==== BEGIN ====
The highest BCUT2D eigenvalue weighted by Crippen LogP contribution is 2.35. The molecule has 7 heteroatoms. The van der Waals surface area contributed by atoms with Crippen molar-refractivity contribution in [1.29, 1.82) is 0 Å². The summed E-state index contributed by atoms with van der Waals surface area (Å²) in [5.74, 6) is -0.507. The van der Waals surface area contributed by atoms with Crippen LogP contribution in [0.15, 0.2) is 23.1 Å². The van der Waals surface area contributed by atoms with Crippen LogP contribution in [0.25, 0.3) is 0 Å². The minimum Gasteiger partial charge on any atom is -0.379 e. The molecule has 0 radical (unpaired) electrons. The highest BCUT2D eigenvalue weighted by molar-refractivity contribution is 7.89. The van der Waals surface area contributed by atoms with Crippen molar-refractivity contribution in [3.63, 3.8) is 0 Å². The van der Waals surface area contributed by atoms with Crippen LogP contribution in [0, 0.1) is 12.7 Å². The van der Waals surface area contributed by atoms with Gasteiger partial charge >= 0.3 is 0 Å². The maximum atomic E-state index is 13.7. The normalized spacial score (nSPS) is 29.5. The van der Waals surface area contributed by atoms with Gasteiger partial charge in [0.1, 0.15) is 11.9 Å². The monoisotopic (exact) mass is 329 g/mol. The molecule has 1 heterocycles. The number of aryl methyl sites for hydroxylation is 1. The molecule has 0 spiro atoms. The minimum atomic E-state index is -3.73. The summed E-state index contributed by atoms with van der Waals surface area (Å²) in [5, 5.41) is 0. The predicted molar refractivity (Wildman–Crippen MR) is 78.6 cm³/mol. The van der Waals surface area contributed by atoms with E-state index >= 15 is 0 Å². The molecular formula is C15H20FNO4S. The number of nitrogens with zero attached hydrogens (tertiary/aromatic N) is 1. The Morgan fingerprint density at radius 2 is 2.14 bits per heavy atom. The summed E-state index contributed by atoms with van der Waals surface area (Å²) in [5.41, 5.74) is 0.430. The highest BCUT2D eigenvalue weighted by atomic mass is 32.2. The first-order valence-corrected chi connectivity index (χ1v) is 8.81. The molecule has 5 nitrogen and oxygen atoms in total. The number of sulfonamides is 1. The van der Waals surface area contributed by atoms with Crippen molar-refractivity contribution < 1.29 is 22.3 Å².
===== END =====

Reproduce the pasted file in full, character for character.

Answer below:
The highest BCUT2D eigenvalue weighted by Crippen LogP contribution is 2.35. The molecule has 7 heteroatoms. The van der Waals surface area contributed by atoms with Crippen molar-refractivity contribution in [1.29, 1.82) is 0 Å². The summed E-state index contributed by atoms with van der Waals surface area (Å²) in [5.74, 6) is -0.507. The van der Waals surface area contributed by atoms with Crippen LogP contribution in [0.15, 0.2) is 23.1 Å². The van der Waals surface area contributed by atoms with Crippen LogP contribution in [0.25, 0.3) is 0 Å². The minimum Gasteiger partial charge on any atom is -0.379 e. The molecule has 0 radical (unpaired) electrons. The highest BCUT2D eigenvalue weighted by molar-refractivity contribution is 7.89. The van der Waals surface area contributed by atoms with Crippen molar-refractivity contribution in [3.63, 3.8) is 0 Å². The van der Waals surface area contributed by atoms with Crippen LogP contribution in [0, 0.1) is 12.7 Å². The van der Waals surface area contributed by atoms with Gasteiger partial charge >= 0.3 is 0 Å². The maximum atomic E-state index is 13.7. The normalized spacial score (nSPS) is 29.5. The van der Waals surface area contributed by atoms with Gasteiger partial charge in [0.1, 0.15) is 11.9 Å². The monoisotopic (exact) mass is 329 g/mol. The molecule has 1 heterocycles. The number of aryl methyl sites for hydroxylation is 1. The molecule has 0 spiro atoms. The minimum atomic E-state index is -3.73. The summed E-state index contributed by atoms with van der Waals surface area (Å²) in [5, 5.41) is 0. The predicted molar refractivity (Wildman–Crippen MR) is 78.6 cm³/mol. The van der Waals surface area contributed by atoms with E-state index >= 15 is 0 Å². The molecular formula is C15H20FNO4S. The number of nitrogens with zero attached hydrogens (tertiary/aromatic N) is 1. The Morgan fingerprint density at radius 2 is 2.14 bits per heavy atom. The summed E-state index contributed by atoms with van der Waals surface area (Å²) in [5.41, 5.74) is 0.430. The highest BCUT2D eigenvalue weighted by atomic mass is 32.2. The first-order valence-corrected chi connectivity index (χ1v) is 8.81. The molecule has 5 nitrogen and oxygen atoms in total. The number of sulfonamides is 1. The van der Waals surface area contributed by atoms with Crippen molar-refractivity contribution < 1.29 is 22.3 Å².